Ooh, just realized this is post #401 for me. Wow! That’s a lot of posting over the past couple years!
I’m not a big fan of Dr. Phil, but was happy to learn he was having the Sears doctors (Dr. William Sears and sons, Dr. James Sears and Dr. Robert Sears) on a show on Friday called “Young Moms Ask the Experts.” I didn’t get a chance to watch the episode, but I did read about it on Dr. Phil’s website and was happy with how it all unfolded.
The topics they covered ranged from PPD (postpartum depression) to discipline issues to bonding with your child to whether or not to let a baby CIO (cry it out) to SIDS to boosting children’s immune systems to colic and more. In my opinion, there was a lot of helpful information provided.
As most of you know, we’re a co-sleeping family and we don’t believe in CIO for our kids. Here are some things they mentioned on these subjects that I feel are particularly noteworthy:
On whether or not to let a baby (in this case, a 4 1/2 month old) CIO (cry it out):
Dr. Phil turns to Dr. Bob Sears. “What about this?” he asks. “Do you let them cry or do you not?”
“No, I don’t think you should let a baby cry it out,” says Dr. Sears, “and the most important thing is, Robert, who’s getting up with the baby during the night, anyway? Wendy is. So what do you care what she does? Let her go in there. Wendy, I applaud you for listening to your instincts and your intuition and going to your baby.”
Dr. Phil asks Dr. William Sears if he agrees.
“If your baby could talk, Wendy and Robert, here’s what he would say. ‘Hey, Mom and Dad, this is not working. I’m in a dark, quiet room, alone, behind bars*. I need to get close to you. I need to be in your bed, in a co-sleeper next to your bed, in your room somewhere,’” he says.
Next, Dr. Phil asks the Sears doctors to address a myth. “The myth is that if you let the child scream it out, it really develops their lungs,” he says.
“Absolutely wrong,” says Dr. William Sears.
Something I thought was particularly interesting to note:
“When a baby screams for 10, 20 minutes, or a half-hour night after night, what actually happens to the baby’s brain?” asks Dr. Bob Sears. “The blood pressure goes up. The pressure gets so high, new blood with oxygen can’t flow into the brain. So the brain can be deprived of oxygen, you guys. And that’s not all. It gets worse. The brain can be flooded with stress hormones, and we know that stress hormones can damage sensitive developing nerve tissue. So, night after night, weeks and weeks of crying can actually harm a baby’s brain. That’s why we encourage you both to respond to your maternal intuition. Robert, develop your fatherly intuition, so you can both really thrive as a family. Respond to your baby.”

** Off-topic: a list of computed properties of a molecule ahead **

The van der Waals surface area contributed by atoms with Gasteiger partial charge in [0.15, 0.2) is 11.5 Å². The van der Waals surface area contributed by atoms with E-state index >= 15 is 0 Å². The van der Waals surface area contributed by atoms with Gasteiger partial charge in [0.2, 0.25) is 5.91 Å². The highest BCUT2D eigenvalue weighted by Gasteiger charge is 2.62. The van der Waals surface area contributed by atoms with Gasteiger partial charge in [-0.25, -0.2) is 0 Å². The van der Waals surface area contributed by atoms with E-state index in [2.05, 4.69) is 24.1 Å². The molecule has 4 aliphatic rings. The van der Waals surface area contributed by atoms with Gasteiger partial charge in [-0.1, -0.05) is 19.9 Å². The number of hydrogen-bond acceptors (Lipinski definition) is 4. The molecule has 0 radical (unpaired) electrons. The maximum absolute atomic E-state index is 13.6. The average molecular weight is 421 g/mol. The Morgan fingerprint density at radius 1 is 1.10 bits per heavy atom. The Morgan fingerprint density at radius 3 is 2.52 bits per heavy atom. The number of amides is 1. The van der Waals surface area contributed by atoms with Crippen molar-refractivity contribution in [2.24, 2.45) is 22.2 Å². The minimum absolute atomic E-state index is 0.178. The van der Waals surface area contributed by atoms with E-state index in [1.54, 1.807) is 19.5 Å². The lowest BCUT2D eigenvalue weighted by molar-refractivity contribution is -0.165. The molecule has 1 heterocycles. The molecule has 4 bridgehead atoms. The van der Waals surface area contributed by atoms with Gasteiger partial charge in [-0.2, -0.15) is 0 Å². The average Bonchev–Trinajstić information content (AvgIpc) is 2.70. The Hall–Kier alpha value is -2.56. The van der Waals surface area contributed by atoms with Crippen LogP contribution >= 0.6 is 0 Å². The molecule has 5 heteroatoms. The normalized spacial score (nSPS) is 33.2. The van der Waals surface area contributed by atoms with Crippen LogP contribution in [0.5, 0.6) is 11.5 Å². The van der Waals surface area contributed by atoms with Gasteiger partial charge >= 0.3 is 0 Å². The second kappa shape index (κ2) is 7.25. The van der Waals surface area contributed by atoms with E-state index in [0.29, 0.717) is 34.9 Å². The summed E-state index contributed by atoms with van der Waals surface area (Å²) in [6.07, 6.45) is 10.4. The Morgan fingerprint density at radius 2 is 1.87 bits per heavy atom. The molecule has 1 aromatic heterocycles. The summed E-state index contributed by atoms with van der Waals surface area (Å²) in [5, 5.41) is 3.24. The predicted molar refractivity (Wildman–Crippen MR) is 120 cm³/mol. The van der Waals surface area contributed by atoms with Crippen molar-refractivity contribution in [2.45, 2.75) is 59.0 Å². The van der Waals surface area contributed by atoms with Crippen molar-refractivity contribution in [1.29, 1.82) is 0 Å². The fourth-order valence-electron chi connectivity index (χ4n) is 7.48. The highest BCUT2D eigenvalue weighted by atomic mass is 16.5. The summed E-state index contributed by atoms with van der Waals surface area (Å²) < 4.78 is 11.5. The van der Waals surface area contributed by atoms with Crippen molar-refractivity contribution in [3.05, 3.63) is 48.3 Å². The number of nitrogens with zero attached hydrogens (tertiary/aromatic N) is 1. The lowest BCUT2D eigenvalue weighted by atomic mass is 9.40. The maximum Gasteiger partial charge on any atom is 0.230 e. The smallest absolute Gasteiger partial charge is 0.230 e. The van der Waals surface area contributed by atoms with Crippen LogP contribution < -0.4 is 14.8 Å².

Like I said, I felt like there was a lot of good information provided in this episode, but I don’t have the time to go into all of it. However, I am curious if anyone here (my readers) watched the episode? What are your thoughts?
Of course, I was happy to see the Searses suggest many of the things I believe in and choose to do with my children (which all really comes down to following my instincts). I think one of the most important things I’ve learned about parenting over the past 2 1/2 years is to follow my instincts whether it’s regarding sleep/CIO, feeding, discipline, health care, etc. If I trust myself to know what’s best for my child (whom I know better than anyone else), I usually feel good about my choices. 🙂
*For the record, the part about the baby being behind bars wasn’t meant that all babies that sleep in cribs feel like that way. It was meant in the context of if a baby is crying and crying and no one is coming to them, then it could feel like a prison. The Searses believe in whatever gets the whole family the most sleep (whether it be in a crib, in a co-sleeper or in a family bed). I think the main point they were trying to get across was that parents should respond to their babies.